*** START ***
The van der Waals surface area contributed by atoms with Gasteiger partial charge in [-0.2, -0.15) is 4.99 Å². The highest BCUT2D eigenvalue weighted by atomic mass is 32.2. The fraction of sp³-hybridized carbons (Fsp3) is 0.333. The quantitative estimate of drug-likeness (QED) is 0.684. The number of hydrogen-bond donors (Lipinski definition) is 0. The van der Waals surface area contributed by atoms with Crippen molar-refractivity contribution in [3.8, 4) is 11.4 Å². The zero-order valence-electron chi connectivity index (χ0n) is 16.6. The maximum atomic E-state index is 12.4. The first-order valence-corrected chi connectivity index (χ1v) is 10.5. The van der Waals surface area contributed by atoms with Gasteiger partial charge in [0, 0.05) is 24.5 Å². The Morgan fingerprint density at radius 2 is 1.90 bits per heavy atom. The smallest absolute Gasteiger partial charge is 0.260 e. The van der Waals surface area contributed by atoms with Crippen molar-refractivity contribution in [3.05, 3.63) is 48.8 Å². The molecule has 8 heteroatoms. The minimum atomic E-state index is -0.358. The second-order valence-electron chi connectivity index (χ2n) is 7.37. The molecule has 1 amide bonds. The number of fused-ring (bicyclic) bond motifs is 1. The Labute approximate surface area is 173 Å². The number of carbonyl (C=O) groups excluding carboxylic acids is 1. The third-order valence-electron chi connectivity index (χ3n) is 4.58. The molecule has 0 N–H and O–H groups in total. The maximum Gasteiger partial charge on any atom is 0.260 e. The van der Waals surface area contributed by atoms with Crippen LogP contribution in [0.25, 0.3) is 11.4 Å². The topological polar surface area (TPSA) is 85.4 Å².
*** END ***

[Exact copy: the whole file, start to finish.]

The van der Waals surface area contributed by atoms with Gasteiger partial charge in [-0.2, -0.15) is 4.99 Å². The highest BCUT2D eigenvalue weighted by atomic mass is 32.2. The fraction of sp³-hybridized carbons (Fsp3) is 0.333. The quantitative estimate of drug-likeness (QED) is 0.684. The number of hydrogen-bond donors (Lipinski definition) is 0. The van der Waals surface area contributed by atoms with Crippen molar-refractivity contribution in [3.8, 4) is 11.4 Å². The zero-order valence-electron chi connectivity index (χ0n) is 16.6. The maximum atomic E-state index is 12.4. The first-order valence-corrected chi connectivity index (χ1v) is 10.5. The van der Waals surface area contributed by atoms with Gasteiger partial charge in [0, 0.05) is 24.5 Å². The Morgan fingerprint density at radius 2 is 1.90 bits per heavy atom. The smallest absolute Gasteiger partial charge is 0.260 e. The van der Waals surface area contributed by atoms with Crippen molar-refractivity contribution in [3.05, 3.63) is 48.8 Å². The molecule has 8 heteroatoms. The minimum atomic E-state index is -0.358. The second-order valence-electron chi connectivity index (χ2n) is 7.37. The molecule has 1 amide bonds. The number of fused-ring (bicyclic) bond motifs is 1. The Labute approximate surface area is 173 Å². The number of carbonyl (C=O) groups excluding carboxylic acids is 1. The third-order valence-electron chi connectivity index (χ3n) is 4.58. The molecule has 0 N–H and O–H groups in total. The maximum Gasteiger partial charge on any atom is 0.260 e. The van der Waals surface area contributed by atoms with Crippen LogP contribution in [0.25, 0.3) is 11.4 Å². The topological polar surface area (TPSA) is 85.4 Å².